From our own public diplomacy strategies, I now want to talk about how the media's own reporting of issues can affect Australia's interests and the responsibilities of the media.
The first dimension to this issue is how Australians get their news about overseas events.
On the whole, we get a good standard of writing on many of the key topics that shape our international relations, including developments in the US, UK and Europe and with our Asian neighbours.
However, I have to say I have been disappointed with some of the recent reporting out of the Middle East, which I believe has brought discredit upon the Western media.
Let's not dwell on the shock-horror headlines surrounding the Australian Government's efforts to evacuate more than 5000 Australian nationals out of a war zone.
I think it is widely accepted today that the early assertions that the Government and its diplomats were too slow to react were ill-founded, not to say grossly unfair, to many of my officials who worked under extremely arduous and gruelling conditions to get all Australians who wanted to leave out of Lebanon.
What concerns me greatly is the evidence of dishonesty in the reporting out of Lebanon.
For example, a Reuters photographer was forced to resign after doctoring images to exaggerate the impact of Israeli air attacks.
There were the widely-reported claims that Israel had bombed deliberately a Red Cross ambulance.
In subsequent weeks, the world has discovered those allegations do not stand up to even the most rudimentary scrutiny.
After closer study of the images of the damage to the ambulance, it is beyond serious dispute that this episode has all the makings of a hoax.
Yet some of the world's most prestigious media outlets, including some of those represented here today, ran that story as fact - unchallenged, unquestioned.
Similarly, there has been the tendency to report every casualty on the Lebanese side of the conflict as if a civilian casualty, when it was indisputable that a great many of those injured or killed in Israeli offensives were armed Hezbollah combatants.
My point is this: in a grown-up society such as our own, the media cannot expect to get away with parading falsehoods as truths, or ignoring salient facts because they happen to be inconvenient to the line of argument - or narrative - that particular journalists, or media organisations, might choose to adopt on any given controversy or issue.
This is not just a politician complaining.
The public is onto this. Your readers and viewers are not fools.
They talk about these things in pubs and clubs. And I would venture to say that these lapses in accuracy, the distortion of images and the failure to report the straight facts, has made it that much harder a job for the Western media to restore its credibility in the public mind.
Sixty five per cent of the department's 10,000 annual media enquiries with the media relate to consular issues.
And while I can understand the demands on journalists and editors to get the story, I also make no apology for the fact that my first responsibility is a consular responsibility for the Australians affected.
We run a consular service, not a media service.
And we have privacy concerns that must be respected.
What we can do sometimes is help the process by working with the family to get a statement or a well-chosen photo that can be used in the press, while at the same time ensuring that they are afforded the decency and respect we all deserve in times of crisis.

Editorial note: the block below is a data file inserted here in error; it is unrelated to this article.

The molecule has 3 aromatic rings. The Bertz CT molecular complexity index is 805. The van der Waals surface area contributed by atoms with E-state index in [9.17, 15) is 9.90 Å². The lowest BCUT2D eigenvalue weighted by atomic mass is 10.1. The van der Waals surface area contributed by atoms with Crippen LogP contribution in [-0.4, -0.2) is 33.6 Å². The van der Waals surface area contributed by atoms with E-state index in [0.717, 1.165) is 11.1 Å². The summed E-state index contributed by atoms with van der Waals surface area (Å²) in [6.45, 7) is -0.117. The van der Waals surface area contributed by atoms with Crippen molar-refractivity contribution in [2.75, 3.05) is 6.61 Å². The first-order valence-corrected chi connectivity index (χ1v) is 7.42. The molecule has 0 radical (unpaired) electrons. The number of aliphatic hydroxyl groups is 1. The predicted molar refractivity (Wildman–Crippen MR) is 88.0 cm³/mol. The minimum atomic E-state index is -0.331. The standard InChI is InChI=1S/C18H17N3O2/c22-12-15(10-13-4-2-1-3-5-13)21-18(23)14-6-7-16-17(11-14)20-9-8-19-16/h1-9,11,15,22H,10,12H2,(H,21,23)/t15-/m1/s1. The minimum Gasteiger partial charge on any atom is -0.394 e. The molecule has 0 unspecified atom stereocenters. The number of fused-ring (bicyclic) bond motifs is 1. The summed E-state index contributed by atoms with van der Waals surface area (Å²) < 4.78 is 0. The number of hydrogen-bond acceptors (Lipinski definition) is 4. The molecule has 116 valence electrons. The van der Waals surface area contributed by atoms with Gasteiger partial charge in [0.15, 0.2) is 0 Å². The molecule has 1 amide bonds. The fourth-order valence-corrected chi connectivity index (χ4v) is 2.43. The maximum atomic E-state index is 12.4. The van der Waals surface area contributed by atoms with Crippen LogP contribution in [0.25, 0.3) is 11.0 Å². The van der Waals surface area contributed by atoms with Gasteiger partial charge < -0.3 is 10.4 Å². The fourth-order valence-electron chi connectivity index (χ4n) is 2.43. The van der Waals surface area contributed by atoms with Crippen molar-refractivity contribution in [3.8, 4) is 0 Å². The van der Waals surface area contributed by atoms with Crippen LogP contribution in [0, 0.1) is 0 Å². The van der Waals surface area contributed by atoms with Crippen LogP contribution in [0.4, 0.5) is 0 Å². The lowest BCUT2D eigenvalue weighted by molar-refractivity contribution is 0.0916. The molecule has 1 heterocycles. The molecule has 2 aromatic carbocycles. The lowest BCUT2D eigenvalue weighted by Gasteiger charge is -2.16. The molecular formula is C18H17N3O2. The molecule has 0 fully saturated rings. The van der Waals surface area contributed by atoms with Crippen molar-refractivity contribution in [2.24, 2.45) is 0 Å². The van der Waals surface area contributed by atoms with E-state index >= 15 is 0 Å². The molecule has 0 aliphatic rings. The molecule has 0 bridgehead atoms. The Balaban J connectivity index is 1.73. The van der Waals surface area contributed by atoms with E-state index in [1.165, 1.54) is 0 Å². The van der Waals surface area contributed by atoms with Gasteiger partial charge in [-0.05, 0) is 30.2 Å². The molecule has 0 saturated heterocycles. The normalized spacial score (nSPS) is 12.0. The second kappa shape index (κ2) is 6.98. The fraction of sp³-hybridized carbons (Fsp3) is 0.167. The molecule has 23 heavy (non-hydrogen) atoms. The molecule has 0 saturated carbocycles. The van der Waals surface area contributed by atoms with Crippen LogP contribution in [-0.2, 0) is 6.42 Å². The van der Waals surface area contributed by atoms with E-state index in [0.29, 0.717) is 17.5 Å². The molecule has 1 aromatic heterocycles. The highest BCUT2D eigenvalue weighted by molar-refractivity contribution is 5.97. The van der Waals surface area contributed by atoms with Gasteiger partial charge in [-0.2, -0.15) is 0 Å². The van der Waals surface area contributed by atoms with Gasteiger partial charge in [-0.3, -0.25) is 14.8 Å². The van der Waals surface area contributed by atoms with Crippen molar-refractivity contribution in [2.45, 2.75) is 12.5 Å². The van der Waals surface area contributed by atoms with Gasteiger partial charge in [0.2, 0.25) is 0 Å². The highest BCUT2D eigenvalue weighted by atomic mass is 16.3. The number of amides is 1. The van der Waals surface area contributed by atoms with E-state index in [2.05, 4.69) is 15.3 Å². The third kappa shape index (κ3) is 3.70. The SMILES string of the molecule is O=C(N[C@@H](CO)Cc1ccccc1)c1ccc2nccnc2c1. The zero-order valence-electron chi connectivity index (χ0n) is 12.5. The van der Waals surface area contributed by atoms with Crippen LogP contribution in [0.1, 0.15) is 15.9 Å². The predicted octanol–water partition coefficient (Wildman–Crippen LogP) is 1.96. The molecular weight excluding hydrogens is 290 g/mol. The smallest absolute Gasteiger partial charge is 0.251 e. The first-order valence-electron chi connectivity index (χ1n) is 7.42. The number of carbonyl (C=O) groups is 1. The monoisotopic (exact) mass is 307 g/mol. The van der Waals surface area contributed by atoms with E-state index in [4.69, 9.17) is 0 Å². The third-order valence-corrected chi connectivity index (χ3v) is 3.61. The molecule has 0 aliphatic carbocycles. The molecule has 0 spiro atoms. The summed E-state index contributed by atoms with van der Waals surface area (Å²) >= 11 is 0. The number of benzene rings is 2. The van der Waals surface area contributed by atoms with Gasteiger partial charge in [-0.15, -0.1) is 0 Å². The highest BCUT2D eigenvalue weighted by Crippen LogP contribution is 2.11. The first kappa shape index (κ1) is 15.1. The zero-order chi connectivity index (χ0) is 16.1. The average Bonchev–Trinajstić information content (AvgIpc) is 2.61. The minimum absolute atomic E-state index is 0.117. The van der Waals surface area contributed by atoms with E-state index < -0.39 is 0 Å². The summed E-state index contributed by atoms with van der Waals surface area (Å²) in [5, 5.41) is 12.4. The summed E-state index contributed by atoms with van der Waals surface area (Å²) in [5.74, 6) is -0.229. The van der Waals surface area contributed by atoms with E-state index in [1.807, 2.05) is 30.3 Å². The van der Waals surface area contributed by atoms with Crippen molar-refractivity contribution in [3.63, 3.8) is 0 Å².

Foreign policy is a complex area and it's important to Australia that the media get the story right, which is mostly the case.
To help accuracy, senior Departmental staff last year gave more than 130 background briefings to individual journalists and 20 general media briefings.
We can't always give a briefing when we're asked.
For example, in the lead-up to sensitive negotiations we can't publicly reveal our hand. But where we can give a briefing, we will.
We also make a big effort to ensure that the material on our website is comprehensive and up to date.
And for the sake of clarity, let me reinforce what I've said already, a free media, whatever its shortcomings, is as important to society as the executive, legislature or judiciary.
But that freedom comes with responsibilities.
Standards of decency and respect for others and self-restraint are clearly important elements for the media to consider.
Freedom cannot be unqualified and cannot operate without regard to the effect on others.
We see this in restrictions on reporting of matters before the courts, for example.
In my view, the Danish cartoons of last year crossed those boundaries.
Now, I absolutely defend the right of publishers to print this material.
But publishers also need to be mindful of the implications of their actions.
In this case, I think it was unfortunate that the Danish newspaper published these offensive cartoons in the first place.
I was glad to see that only one or two Australian papers re-published the cartoons.
Of course I utterly condemn the violent reactions to the cartoons.
To conclude my remarks, I'd like to come back to my main point, that the values that underpin a free press also underpin our wider foreign policy.
As a free press, you will claim the right to report it as you see it, unsentimentally, even when that might cause problems for the execution of our foreign policy, or for our image abroad.
But we who have responsibilities in government also have the right to call it as we see it - and to point out that, even in the most free of societies, the first duty of a responsible media is to get the facts straight, and to get the story right, even when that story might not necessarily conform to your own opinions or prejudices.
With that, I wish you all the best for this conference.
This is the last part of a wider ranging speech given to a confetence. The full text of the speech is at Alexander Downer's Speech to the National Newspaper Publishers' Conference